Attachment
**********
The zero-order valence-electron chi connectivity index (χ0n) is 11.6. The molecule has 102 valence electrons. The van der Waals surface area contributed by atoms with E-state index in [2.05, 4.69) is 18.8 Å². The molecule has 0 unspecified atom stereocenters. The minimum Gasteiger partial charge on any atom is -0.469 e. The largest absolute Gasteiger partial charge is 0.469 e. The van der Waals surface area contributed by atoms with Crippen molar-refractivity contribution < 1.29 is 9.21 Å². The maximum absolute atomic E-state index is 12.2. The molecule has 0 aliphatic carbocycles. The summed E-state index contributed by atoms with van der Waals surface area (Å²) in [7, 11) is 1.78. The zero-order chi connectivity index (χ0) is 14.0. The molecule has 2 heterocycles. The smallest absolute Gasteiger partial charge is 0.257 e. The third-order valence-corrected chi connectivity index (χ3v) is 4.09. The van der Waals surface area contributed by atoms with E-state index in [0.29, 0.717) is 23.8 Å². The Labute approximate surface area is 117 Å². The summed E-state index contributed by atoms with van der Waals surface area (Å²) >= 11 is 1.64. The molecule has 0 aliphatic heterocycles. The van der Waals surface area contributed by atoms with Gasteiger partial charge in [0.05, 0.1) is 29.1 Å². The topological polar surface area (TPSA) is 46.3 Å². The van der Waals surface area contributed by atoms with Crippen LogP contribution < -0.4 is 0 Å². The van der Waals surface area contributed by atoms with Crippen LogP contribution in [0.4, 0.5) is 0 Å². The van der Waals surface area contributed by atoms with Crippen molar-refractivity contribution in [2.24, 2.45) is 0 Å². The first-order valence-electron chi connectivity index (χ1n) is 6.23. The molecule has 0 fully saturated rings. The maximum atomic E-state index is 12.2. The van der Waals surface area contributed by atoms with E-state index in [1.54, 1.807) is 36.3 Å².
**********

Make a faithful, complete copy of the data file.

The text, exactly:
The zero-order valence-electron chi connectivity index (χ0n) is 11.6. The molecule has 102 valence electrons. The van der Waals surface area contributed by atoms with E-state index in [2.05, 4.69) is 18.8 Å². The molecule has 0 unspecified atom stereocenters. The minimum Gasteiger partial charge on any atom is -0.469 e. The largest absolute Gasteiger partial charge is 0.469 e. The van der Waals surface area contributed by atoms with Crippen molar-refractivity contribution < 1.29 is 9.21 Å². The maximum absolute atomic E-state index is 12.2. The molecule has 0 aliphatic carbocycles. The summed E-state index contributed by atoms with van der Waals surface area (Å²) in [7, 11) is 1.78. The zero-order chi connectivity index (χ0) is 14.0. The molecule has 2 heterocycles. The smallest absolute Gasteiger partial charge is 0.257 e. The third-order valence-corrected chi connectivity index (χ3v) is 4.09. The van der Waals surface area contributed by atoms with E-state index in [0.29, 0.717) is 23.8 Å². The Labute approximate surface area is 117 Å². The summed E-state index contributed by atoms with van der Waals surface area (Å²) >= 11 is 1.64. The molecule has 0 aliphatic heterocycles. The van der Waals surface area contributed by atoms with Gasteiger partial charge in [0.05, 0.1) is 29.1 Å². The topological polar surface area (TPSA) is 46.3 Å². The van der Waals surface area contributed by atoms with Crippen LogP contribution < -0.4 is 0 Å². The van der Waals surface area contributed by atoms with Crippen LogP contribution in [0.4, 0.5) is 0 Å². The van der Waals surface area contributed by atoms with Crippen molar-refractivity contribution in [2.24, 2.45) is 0 Å². The first-order valence-electron chi connectivity index (χ1n) is 6.23. The molecule has 0 fully saturated rings. The maximum atomic E-state index is 12.2. The van der Waals surface area contributed by atoms with E-state index in [1.54, 1.807) is 36.3 Å².